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William Smith.

A dictionary of the Bible; comprising its antiquities, biography, geography, and natural history online

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cheek pieces, throat-Lnsh, head stall and straps
across the forehead aud nose. A beai"ing;-rein was
fastened to a ring or hook in front of the saddle,
and the driving-reins passed through other rings

on each side of both horees. From the centi^al
point of the saddle rose a short stem of metal,
ending in a knob, whetiier for use or mere orna-
ment is not certain. The driver stood on the
off-side, and in discharging his arrow hung his


whip from the wrist. In some instances the king
is represented alone in his chariot with the reins
fastened round his body, thus using his weapons witK
his hands at liberty. Most commonly % persons,
and sometimes 3 rode in the chariot, of whom the
third was employed to cany the state umbrella
(2K. ix.20, 24; 1 K.xxii. 34; Acts viii. 38). A
second chariot usually accompanied the king to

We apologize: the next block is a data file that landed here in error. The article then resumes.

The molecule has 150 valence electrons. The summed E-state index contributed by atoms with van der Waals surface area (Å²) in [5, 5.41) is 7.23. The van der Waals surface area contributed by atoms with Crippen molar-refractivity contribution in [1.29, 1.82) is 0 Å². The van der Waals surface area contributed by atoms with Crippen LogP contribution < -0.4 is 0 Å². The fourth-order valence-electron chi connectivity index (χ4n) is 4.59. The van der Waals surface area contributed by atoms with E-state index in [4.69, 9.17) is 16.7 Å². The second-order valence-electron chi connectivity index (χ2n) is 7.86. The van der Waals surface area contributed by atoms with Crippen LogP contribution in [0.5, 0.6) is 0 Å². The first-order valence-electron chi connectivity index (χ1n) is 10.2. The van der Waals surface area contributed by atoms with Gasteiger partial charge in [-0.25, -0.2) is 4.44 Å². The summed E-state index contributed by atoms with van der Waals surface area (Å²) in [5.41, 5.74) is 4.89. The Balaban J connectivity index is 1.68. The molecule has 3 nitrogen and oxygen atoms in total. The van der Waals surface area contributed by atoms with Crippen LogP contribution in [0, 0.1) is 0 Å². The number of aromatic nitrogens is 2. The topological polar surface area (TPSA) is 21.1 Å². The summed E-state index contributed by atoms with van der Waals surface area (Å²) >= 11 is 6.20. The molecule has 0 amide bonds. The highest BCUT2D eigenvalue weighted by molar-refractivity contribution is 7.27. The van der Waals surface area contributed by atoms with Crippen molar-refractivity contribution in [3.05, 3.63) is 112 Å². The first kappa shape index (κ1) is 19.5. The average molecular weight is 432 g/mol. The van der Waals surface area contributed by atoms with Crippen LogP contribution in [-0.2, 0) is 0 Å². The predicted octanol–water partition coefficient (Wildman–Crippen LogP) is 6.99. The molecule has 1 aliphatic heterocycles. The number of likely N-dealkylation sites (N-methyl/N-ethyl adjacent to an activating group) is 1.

battle to be used in case of necessity (2 Chr. xxv. 34).

On peaceable occasions the Egyptian gentleman
sometimes drore alone in his chariot attended by
servants on foot. The horses wore housings to
protect them from heat and insects. For royal ])cr~
sonages and women of rank an umbrella was carried
by a bearer, or fixed upiight in the chariot. Some-
times mules were driven instead of horses, and_ in
travelling sometimes oxen, but for travelling pur-
poses the sides of the chariot appear to have been
closed. One instance occurs of a 4-wheeled cai-,
which, like the tzt^q.kvkKos &fia^a (Herod, ii. 63),
was used for religious pui"poses. [Cart.] The
processes of manufacture of chariots and harness are
fully illustrated by existing sculptm'es, in which
• also are represented the chariots used by neighbour-